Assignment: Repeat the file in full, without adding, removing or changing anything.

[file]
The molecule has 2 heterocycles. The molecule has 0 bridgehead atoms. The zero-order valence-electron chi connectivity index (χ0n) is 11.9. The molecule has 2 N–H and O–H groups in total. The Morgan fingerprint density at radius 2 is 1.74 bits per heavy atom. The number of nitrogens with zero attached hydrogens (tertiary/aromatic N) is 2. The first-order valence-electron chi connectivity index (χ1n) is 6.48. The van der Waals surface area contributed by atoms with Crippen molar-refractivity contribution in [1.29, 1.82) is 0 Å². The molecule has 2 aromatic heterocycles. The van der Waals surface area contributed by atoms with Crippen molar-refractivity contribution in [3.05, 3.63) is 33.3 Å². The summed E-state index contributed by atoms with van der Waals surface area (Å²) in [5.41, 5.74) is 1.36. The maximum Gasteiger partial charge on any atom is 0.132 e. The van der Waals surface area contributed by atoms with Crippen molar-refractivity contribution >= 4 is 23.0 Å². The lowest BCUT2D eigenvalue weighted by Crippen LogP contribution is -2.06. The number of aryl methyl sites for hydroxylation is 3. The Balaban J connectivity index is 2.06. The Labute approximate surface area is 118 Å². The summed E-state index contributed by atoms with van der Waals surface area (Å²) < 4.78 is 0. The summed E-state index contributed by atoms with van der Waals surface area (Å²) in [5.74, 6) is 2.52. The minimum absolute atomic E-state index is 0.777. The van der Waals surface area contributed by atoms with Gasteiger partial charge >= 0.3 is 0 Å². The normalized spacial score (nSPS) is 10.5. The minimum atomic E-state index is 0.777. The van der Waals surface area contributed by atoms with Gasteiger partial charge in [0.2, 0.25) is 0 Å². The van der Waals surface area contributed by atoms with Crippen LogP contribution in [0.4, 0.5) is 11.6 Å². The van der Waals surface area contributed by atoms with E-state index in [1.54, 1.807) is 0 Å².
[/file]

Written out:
The molecule has 2 heterocycles. The molecule has 0 bridgehead atoms. The zero-order valence-electron chi connectivity index (χ0n) is 11.9. The molecule has 2 N–H and O–H groups in total. The Morgan fingerprint density at radius 2 is 1.74 bits per heavy atom. The number of nitrogens with zero attached hydrogens (tertiary/aromatic N) is 2. The first-order valence-electron chi connectivity index (χ1n) is 6.48. The van der Waals surface area contributed by atoms with Crippen molar-refractivity contribution in [1.29, 1.82) is 0 Å². The molecule has 2 aromatic heterocycles. The van der Waals surface area contributed by atoms with Crippen molar-refractivity contribution in [3.05, 3.63) is 33.3 Å². The summed E-state index contributed by atoms with van der Waals surface area (Å²) in [5.41, 5.74) is 1.36. The maximum Gasteiger partial charge on any atom is 0.132 e. The van der Waals surface area contributed by atoms with Crippen molar-refractivity contribution >= 4 is 23.0 Å². The lowest BCUT2D eigenvalue weighted by Crippen LogP contribution is -2.06. The number of aryl methyl sites for hydroxylation is 3. The Balaban J connectivity index is 2.06. The Labute approximate surface area is 118 Å². The summed E-state index contributed by atoms with van der Waals surface area (Å²) < 4.78 is 0. The summed E-state index contributed by atoms with van der Waals surface area (Å²) in [5.74, 6) is 2.52. The minimum absolute atomic E-state index is 0.777. The van der Waals surface area contributed by atoms with Gasteiger partial charge >= 0.3 is 0 Å². The normalized spacial score (nSPS) is 10.5. The minimum atomic E-state index is 0.777. The van der Waals surface area contributed by atoms with Gasteiger partial charge in [0.2, 0.25) is 0 Å². The van der Waals surface area contributed by atoms with Crippen LogP contribution in [0.4, 0.5) is 11.6 Å². The van der Waals surface area contributed by atoms with E-state index in [1.54, 1.807) is 0 Å².